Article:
Tuesday, October 20, 2009
SOA is not a disease!
So... I finally gave in... Soooo many times I have thought about what I could do with my experience and ideas related to clarifying what SOA is all about. Yes I hear you! I'm nr. 10 billion who writes about SOA and probably there will be another five before the next hype comes along! And you are probably right. Just bear with me and give it a chance - and btw thank you for being one of the five people reading this blog!
So here I am, in the field since 1995 and many years experience with SOA and distributed computing in general. After graduating I started working at a large consumer electronics firm, writing prototype software (user interfaces) for televisions and set-top boxes. This was mainly of the demo nature and the only true production-ready SW I ever wrote for that company was embedded software implementation for a set-top box. This was challenging as the platform had many constraints and performance was all that mattered. These restrictions got to me and I moved to another company. I still remember when I wrote my first service broker based component based distributed system for my new employer, a large telco in the Netherlands. I've tried MS's COM/DCOM/MSMQ/MTS server based software and was amazed with the openness and flexibility this gave me. Nowadays we would know the concepts applied back then as service broker, asynchronous queuing, distributed transactions, durable subscribers etcetera. Little did I know :). Later I continued on the J(2)EE platform which was much more stable and required hardly any workarounds. I integrated a lot of systems and even dipped into the web-pool shortly while (co)writing two web portals intended to merge information management, workflow and sales tooling for this telco. We used BEA and JBOSS (now oracle and redhat) tooling. Around 2002 some people were talking about SOA and I looked into it - it looked promising. At the time I considered SOA a been-there-done-that exercise. Well, guess what - we made some mistakes - expensive ones. Very expensive ones! Not just technology and architecture, but mainly governance and organisational mistakes.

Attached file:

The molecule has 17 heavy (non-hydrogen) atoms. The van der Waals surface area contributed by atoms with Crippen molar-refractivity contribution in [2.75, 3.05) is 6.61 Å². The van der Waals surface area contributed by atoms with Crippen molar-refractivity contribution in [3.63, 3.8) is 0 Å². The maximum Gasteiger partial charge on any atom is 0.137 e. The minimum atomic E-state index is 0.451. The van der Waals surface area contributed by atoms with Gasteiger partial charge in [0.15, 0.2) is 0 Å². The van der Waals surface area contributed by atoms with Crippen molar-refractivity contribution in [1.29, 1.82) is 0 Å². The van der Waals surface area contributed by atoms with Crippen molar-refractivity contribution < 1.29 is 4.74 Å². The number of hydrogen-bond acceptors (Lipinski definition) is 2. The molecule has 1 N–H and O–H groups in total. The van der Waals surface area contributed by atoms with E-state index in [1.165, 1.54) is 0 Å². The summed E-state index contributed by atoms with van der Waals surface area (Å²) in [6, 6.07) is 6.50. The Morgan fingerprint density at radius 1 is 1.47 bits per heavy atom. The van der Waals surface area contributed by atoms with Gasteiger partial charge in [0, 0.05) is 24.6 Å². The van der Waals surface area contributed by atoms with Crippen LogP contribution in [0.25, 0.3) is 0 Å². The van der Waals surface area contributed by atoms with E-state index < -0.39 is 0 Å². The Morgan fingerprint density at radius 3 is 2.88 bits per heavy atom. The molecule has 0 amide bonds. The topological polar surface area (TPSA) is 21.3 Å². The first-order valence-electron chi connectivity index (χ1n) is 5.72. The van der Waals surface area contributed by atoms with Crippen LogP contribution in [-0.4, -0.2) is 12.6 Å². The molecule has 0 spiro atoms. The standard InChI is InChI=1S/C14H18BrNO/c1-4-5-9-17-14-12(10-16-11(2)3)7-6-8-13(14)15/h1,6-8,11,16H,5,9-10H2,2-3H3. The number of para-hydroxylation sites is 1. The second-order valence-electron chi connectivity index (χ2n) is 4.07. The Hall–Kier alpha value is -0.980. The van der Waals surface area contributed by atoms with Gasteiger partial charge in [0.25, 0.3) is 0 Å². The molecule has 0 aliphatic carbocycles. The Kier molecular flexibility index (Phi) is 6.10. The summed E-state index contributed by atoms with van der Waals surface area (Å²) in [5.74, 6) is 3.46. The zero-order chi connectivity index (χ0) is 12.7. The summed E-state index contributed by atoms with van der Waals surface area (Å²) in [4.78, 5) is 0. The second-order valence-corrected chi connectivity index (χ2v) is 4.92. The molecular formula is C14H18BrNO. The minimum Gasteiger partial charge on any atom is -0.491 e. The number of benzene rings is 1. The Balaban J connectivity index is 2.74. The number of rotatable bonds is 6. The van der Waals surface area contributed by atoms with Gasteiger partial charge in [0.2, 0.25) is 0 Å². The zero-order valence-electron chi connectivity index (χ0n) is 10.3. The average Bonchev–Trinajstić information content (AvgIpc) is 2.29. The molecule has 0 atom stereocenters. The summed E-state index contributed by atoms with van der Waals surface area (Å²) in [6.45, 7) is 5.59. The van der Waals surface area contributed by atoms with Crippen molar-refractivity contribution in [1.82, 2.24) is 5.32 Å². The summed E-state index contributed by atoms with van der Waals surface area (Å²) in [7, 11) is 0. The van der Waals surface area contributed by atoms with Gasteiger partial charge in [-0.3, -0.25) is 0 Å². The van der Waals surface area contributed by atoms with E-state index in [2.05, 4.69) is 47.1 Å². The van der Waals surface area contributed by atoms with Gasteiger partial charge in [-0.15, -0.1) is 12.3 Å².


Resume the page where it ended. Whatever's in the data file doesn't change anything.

Anyway, this brings me to the title of this blog. Where I'm from, The Netherlands, the acronym means something entirely different - in English you will all know the term STD and that's what SOA means in Dutch: Sexually Transmittable Disease. Today, many companies have turned their back towards SOA and indeed treat it as a disease. Because it did not deliver what it promised, or because they purchased a tool and figured it would change their luck and would reduce their investment. Well, WAKE UP! Nothing is less true. SOA will not bring return on investment, and will probably make matters worse if nothing else changes in the enterprise. Great, you think, I just invested tons into this new tool and hardware, and now you tell me it was a mistake. You tell me I will spend much more. Whoa... hold your horses. Indeed I am convinced that if nothing else changes, purchasing a "tool with a promise" will cost you. So, what else needs to change? In order to figure that out, we have to explore a number of concepts and patterns which will most likely change your mindset about SOA. And when it does, we are ready to talk about how the tools can help you leverage your architecture to bring reduced IT burden and consequently, a better return on investment.
I won't be writing often as I simply don't have the time for it - yes I too tend to think I have a life. I will purposely pick topics to trigger discussion clarifying how SOA may or may not work, hoping that it may do the same for you.
From this article I hope to convey one message: it's not something you can buy, it something that requires hard work and a lot of planning! Implementing a SOA is not something you do in a week-end. It is something that takes years. Any benefit you expect, don't expect it anytime soon. From my personal experience I think it would take 3-5 years before the SOA starts bringing structural benefits. If you think you need show return on investment results during this or in the next fiscal year, maybe SOA is just not your thing! That's what it is about: tactical versus strategic. And SOA definitely qualifies for the strategic approach.
See you next time...